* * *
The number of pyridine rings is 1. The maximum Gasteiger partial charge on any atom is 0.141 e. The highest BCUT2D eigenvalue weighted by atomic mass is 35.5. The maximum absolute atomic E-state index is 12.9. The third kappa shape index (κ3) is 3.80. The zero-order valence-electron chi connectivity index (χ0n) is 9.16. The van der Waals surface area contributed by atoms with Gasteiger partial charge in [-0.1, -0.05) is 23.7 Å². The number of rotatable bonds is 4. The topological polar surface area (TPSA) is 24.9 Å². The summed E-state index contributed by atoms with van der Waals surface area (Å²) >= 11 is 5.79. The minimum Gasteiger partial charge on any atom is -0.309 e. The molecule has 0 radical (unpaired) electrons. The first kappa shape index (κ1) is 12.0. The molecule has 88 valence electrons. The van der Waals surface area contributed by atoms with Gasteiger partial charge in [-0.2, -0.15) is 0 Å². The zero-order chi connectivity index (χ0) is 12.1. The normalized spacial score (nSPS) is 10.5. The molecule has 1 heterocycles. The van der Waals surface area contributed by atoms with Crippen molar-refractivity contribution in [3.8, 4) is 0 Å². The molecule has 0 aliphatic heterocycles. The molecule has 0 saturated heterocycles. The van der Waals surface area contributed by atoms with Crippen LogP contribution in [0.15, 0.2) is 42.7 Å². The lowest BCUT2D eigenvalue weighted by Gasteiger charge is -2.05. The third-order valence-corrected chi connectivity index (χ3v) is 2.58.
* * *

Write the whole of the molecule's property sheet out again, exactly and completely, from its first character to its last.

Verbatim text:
The number of pyridine rings is 1. The maximum Gasteiger partial charge on any atom is 0.141 e. The highest BCUT2D eigenvalue weighted by atomic mass is 35.5. The maximum absolute atomic E-state index is 12.9. The third kappa shape index (κ3) is 3.80. The zero-order valence-electron chi connectivity index (χ0n) is 9.16. The van der Waals surface area contributed by atoms with Gasteiger partial charge in [-0.1, -0.05) is 23.7 Å². The number of rotatable bonds is 4. The topological polar surface area (TPSA) is 24.9 Å². The summed E-state index contributed by atoms with van der Waals surface area (Å²) >= 11 is 5.79. The minimum Gasteiger partial charge on any atom is -0.309 e. The molecule has 0 radical (unpaired) electrons. The first kappa shape index (κ1) is 12.0. The molecule has 88 valence electrons. The van der Waals surface area contributed by atoms with Gasteiger partial charge in [-0.2, -0.15) is 0 Å². The zero-order chi connectivity index (χ0) is 12.1. The normalized spacial score (nSPS) is 10.5. The molecule has 1 heterocycles. The van der Waals surface area contributed by atoms with Crippen molar-refractivity contribution in [3.8, 4) is 0 Å². The molecule has 0 aliphatic heterocycles. The molecule has 0 saturated heterocycles. The van der Waals surface area contributed by atoms with Crippen LogP contribution in [0.15, 0.2) is 42.7 Å². The lowest BCUT2D eigenvalue weighted by Gasteiger charge is -2.05. The third-order valence-corrected chi connectivity index (χ3v) is 2.58.